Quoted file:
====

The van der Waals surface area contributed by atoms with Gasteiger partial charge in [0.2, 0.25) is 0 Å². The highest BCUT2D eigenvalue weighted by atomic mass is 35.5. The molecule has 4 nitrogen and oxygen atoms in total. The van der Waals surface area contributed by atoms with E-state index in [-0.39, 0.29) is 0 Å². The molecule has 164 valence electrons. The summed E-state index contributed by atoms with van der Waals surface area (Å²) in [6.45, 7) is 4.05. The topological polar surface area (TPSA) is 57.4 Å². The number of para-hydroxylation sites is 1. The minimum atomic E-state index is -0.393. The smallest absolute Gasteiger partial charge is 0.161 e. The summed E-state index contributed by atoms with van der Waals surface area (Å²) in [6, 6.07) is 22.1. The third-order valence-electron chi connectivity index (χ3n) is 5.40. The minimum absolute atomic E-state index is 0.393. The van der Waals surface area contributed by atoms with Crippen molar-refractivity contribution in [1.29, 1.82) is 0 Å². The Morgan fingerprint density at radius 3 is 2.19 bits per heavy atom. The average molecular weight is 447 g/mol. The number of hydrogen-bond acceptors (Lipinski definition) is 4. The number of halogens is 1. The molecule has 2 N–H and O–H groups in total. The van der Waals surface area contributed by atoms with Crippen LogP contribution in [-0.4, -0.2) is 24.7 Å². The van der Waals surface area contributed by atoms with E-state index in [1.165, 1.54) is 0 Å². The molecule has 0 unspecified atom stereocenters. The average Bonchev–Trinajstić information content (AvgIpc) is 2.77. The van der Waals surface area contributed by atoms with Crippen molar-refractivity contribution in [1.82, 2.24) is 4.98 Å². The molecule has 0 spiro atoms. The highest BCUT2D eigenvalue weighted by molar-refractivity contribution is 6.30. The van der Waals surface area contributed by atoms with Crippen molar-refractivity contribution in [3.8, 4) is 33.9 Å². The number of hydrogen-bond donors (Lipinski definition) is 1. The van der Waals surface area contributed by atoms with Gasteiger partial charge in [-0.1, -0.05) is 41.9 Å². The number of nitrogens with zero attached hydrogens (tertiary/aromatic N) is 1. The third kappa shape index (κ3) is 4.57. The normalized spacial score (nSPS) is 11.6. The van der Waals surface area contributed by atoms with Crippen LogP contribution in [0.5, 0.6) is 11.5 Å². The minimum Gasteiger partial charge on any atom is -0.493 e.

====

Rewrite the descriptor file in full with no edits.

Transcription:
The van der Waals surface area contributed by atoms with Gasteiger partial charge in [0.2, 0.25) is 0 Å². The highest BCUT2D eigenvalue weighted by atomic mass is 35.5. The molecule has 4 nitrogen and oxygen atoms in total. The van der Waals surface area contributed by atoms with E-state index in [-0.39, 0.29) is 0 Å². The molecule has 164 valence electrons. The summed E-state index contributed by atoms with van der Waals surface area (Å²) in [6.45, 7) is 4.05. The topological polar surface area (TPSA) is 57.4 Å². The number of para-hydroxylation sites is 1. The minimum atomic E-state index is -0.393. The smallest absolute Gasteiger partial charge is 0.161 e. The summed E-state index contributed by atoms with van der Waals surface area (Å²) in [6, 6.07) is 22.1. The third-order valence-electron chi connectivity index (χ3n) is 5.40. The minimum absolute atomic E-state index is 0.393. The van der Waals surface area contributed by atoms with Crippen molar-refractivity contribution in [1.29, 1.82) is 0 Å². The Morgan fingerprint density at radius 3 is 2.19 bits per heavy atom. The average molecular weight is 447 g/mol. The number of hydrogen-bond acceptors (Lipinski definition) is 4. The number of halogens is 1. The molecule has 2 N–H and O–H groups in total. The van der Waals surface area contributed by atoms with Crippen LogP contribution in [-0.4, -0.2) is 24.7 Å². The van der Waals surface area contributed by atoms with E-state index in [1.165, 1.54) is 0 Å². The molecule has 0 unspecified atom stereocenters. The average Bonchev–Trinajstić information content (AvgIpc) is 2.77. The van der Waals surface area contributed by atoms with Crippen molar-refractivity contribution in [1.82, 2.24) is 4.98 Å². The molecule has 0 spiro atoms. The highest BCUT2D eigenvalue weighted by molar-refractivity contribution is 6.30. The van der Waals surface area contributed by atoms with Crippen molar-refractivity contribution in [3.8, 4) is 33.9 Å². The number of hydrogen-bond donors (Lipinski definition) is 1. The van der Waals surface area contributed by atoms with Gasteiger partial charge in [-0.1, -0.05) is 41.9 Å². The number of nitrogens with zero attached hydrogens (tertiary/aromatic N) is 1. The third kappa shape index (κ3) is 4.57. The normalized spacial score (nSPS) is 11.6. The van der Waals surface area contributed by atoms with Crippen LogP contribution in [0.5, 0.6) is 11.5 Å². The minimum Gasteiger partial charge on any atom is -0.493 e.